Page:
The Genealogy of



Contributed by Rachel Smith

63 Colin View
October 17, 1891

In 1848 Samuel Crawford and wife Anna Maria West emigrated from Newton-Forbes
to America with their large family and settled in Iowa. This is a letter
from Anna's sister, Mrs. Thomas Connolly to their eldest daughter Mary,
her namesake.

My Dear Mary,

I send by this post a newspaper with an account of Mr. Parnell's funeral.
there was never anything like it seen in dublin before. His death took
everyone by surprise. He was about two months married to Mrs. O'Shea. they
were married by a magistrate. They intended to get married in church afterwards
but the Archbishop of Canterbury would not allow any of our clergymen to
marry them. Mrs. O'Shea seems to have no sense of shame. She is in great
trouble after him. All her children live with her except her oldest son,
they never left her. Mr. Parnell is almost as well known in America as
in Ireland. If Gladstone was gone now "Home rule" would have a bad chance.

I have very little news to tell you. Your uncle Francis Crawford's daughter
is engaged to be married to a Mr. Gorncastle [maybe Horncastle]. Marie
Crawford says he is a very nice man, and a good match for her. Her mother's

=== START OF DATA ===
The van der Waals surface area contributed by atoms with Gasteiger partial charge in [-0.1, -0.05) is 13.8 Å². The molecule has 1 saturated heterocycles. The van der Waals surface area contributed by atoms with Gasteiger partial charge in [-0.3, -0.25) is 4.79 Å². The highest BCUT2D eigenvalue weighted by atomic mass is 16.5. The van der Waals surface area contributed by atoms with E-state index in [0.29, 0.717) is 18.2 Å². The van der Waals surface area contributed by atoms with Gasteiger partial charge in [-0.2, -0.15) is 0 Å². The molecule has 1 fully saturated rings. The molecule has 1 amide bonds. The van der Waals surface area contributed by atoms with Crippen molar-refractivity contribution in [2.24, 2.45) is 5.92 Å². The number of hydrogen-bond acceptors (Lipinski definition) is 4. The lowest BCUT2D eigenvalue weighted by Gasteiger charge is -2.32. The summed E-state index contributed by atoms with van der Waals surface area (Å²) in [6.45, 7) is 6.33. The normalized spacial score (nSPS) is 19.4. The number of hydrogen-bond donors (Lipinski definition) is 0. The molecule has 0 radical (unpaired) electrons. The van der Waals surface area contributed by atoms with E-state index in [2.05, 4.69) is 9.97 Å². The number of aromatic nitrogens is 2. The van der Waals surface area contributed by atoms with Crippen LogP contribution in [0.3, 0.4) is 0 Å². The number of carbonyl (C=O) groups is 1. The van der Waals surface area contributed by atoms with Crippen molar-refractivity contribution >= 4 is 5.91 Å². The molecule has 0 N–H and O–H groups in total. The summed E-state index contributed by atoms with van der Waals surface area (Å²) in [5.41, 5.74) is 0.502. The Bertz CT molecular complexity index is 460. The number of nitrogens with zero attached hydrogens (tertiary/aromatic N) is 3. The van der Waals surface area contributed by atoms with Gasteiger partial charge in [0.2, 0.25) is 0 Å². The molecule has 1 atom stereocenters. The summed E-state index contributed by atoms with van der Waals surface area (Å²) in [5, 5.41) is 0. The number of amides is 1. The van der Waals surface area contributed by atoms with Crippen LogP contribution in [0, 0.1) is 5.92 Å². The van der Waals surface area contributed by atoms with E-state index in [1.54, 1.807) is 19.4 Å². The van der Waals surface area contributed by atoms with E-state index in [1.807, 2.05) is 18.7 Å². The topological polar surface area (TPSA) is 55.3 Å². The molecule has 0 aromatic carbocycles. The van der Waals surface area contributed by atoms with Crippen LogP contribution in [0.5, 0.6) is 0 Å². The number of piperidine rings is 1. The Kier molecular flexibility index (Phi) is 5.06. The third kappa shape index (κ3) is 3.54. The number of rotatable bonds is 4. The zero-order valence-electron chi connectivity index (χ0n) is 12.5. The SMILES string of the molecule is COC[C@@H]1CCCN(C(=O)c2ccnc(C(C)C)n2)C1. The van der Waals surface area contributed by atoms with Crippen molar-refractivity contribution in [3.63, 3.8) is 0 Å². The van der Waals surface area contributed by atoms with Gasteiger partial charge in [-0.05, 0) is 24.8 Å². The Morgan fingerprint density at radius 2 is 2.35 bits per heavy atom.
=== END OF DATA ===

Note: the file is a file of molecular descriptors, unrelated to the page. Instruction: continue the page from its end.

health is failing very much, she is glad of the prospect of a happy home
for Edith.

Letitia Donaldson [dau of G.B.West, Leitrim] did not pay us a visit this
summer, though she was invited. Her health was not very good at the time
she was to have come.

George Gosselin met with a bad accident, he was out on his bicycle and
another young man's ran into his. George fell off and broke his collar
bone. It was only last Monday, he looks able to go to his work. It was
a great mercy he was not killed. We are all thankful he got off so well.

We are all well, thank God, after the wintry summer we have had and the
crops are much better than was expected. Thank you for the Visitor, we
like it very much. I hope you have got the Herald I sent.

How is your Mother? I hope she continues to gain though she and Aunt Eliza
and myself are living (as Mr. Moody says) on borrowed time. Perhaps another
year would unite us in our heavenly home. I hope your eyes are stronger
and your Father and Ronald well and the absent members of the family also.

Aunt and Alice send join me in fond love to all. I remain dear Mary, ever
your affectionate aunt,

M. Connolly